Philippe Van Parijs argues that his basic income proposal could raise
issues of social justice and "inspire modest immediate reforms."
Those who in the past have attempted to highlight the advantages of
more universal European social policies for US audiences will be justifiably
skeptical. The last two rounds of federal welfare reform have moved
in exactly the opposite direction, and a number of public opinion polls
show strong support for work-based welfare, among low-income people
as well as middle-class voters. For decades, US policymakers have been
obsessed with ferreting out the "undeserving" poor and promoting
Nonetheless, structural conditions in the United States may be setting
the stage for a serious debate about basic income. The deregulation
of labor protections and the erosion of traditional social programs
have left larger numbers of people more economically vulnerable in the
United States than in Europe, thus broadening the potential impact and
appeal of a basic income approach. The question is: Will progressive
forces in the United States rally behind a proactive radical
innovation in social policy?
Liberals in the United States have spent an inordinate amount of time
and effort trying to improve a 60-year-old income support system that
was born, during the New Deal, through compromises that left regionalism,
racism, and entrenched local economic interests intact. Why treat as
sacrosanct an income support system that legitimizes huge state and
local differences in the treatment of poor families?
Because it could be worse. It could be better, too, but it never will
be if income support debates continue to be choke-chained to a public
assistance program designed for an economy and social institutions that
no longer exist.
We need an income support system that reflects and supports the needs
of workers in the current economyan economy in which almost 30
percent of workers are in "non-standard" employment. Most
of these workers (and many others) do not qualify for pension coverage
or unemployment compensation. (Almost two-thirds of Americans without
jobs do not receive income assistance during periods of unemployment.)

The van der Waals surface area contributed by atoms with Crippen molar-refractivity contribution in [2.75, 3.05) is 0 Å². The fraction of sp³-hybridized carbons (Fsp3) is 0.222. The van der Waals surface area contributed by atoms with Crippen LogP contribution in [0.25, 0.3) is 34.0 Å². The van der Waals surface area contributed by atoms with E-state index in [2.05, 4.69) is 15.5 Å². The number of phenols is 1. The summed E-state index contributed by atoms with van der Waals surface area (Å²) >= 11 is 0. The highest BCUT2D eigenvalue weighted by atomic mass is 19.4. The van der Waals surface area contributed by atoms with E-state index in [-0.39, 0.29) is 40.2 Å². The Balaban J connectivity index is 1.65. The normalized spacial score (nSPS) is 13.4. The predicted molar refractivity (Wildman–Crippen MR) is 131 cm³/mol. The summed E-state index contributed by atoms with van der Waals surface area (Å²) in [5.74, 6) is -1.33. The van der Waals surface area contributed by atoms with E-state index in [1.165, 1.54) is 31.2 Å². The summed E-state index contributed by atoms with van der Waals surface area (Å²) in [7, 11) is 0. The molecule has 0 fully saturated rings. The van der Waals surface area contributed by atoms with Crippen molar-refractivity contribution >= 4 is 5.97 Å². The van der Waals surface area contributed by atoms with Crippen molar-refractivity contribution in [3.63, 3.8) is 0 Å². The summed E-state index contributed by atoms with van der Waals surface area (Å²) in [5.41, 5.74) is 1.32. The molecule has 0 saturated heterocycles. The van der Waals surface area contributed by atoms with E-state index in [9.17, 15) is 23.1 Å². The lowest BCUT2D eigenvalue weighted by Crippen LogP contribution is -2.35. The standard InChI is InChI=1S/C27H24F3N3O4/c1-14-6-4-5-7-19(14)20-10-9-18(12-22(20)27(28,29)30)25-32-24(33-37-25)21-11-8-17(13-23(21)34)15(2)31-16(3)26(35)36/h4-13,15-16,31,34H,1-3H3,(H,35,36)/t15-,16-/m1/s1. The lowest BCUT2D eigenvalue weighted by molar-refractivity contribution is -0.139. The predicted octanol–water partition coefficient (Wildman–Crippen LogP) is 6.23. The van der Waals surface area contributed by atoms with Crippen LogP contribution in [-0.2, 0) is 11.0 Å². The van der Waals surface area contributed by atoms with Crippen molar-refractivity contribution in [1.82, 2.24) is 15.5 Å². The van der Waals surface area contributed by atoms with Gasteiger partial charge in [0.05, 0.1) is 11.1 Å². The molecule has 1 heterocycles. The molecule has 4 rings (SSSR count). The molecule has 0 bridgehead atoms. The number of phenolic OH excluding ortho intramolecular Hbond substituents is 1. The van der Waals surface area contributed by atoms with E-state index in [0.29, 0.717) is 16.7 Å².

In many large cities, street corner day- labor pools are back in force
because no income-support system for childless, non-elderly adults exists.
A guaranteed basic income could create a social floor for all workers,
particularly those in nonstandard, "flexible," low-skilled
A guaranteed basic income could provide an income cushion to encourage
periodic "re-skilling." As product cycles shorten and new
technologies demand new and different skill sets, politicians and employers
have encouraged American workers to acquire new skills and knowledge.
But only a tiny proportion of workers in selected industries and occupations
are provided with transitional income assistance when they temporarily
leave full-time work to re-train or receive further education. Such
investments are viewed as an individuals responsibility. Yet,
even employers might support a basic income system that encouraged easier
entry into and exit from work, and facilitated part-time work and training.
A well-designed basic income support system could reflect and support
the diversity of American families and provide parents with more options.Two
parallel public policy debates about families, work, and child welfare
are occurring today, independently of one another. In one debate, it
is argued that poor children are better off if their mothers are employed
in paid work outside the home, while someone else looks after the children.
(The mothers are modeling the work ethic.) In the second, it is argued
that non-poor children will be better off if their mothers forego income
(and careers) to become full-time caregivers. (The mothers are demonstrating
their primary commitment is to their childrens welfare.)
In the first debate, the government will pay anyone but Mom to provide
childcare; in the second, the government provides a special childcare
tax credit to encourage/induce Mom to stay home. A guaranteed minimum
income could neatly marry these two discussions: a working mother could
reduce her work hours, and a stay-at-home parent would receive an independent
source of cash assistance. It would highlight the time/money trade-off
that all families face and would privilege no one family type.
The United States desperately needs a public discussion that challenges
the prevailing belief that a persons worth and social contribution
can and should be measured primarily (or exclusively) by his or her
income from paid work. The right kind of basic income debate could force
us to examine the activities and behavior we value as members of a family,
a community, and a democracyas distinct from the activities the
For a growing number of Americans, the promise of permanent jobs that
provide middle-class security has vanished. Work-based benefits are
contracting. Yet our social policies are pushing larger numbers of people
into more complete dependence on waged work. Its time to imagine
a new social policy better suited to the exigencies of a post-industrial,
global economy. Basic income as a mechanism of distributive justice?Its
an idea worthy of public debate.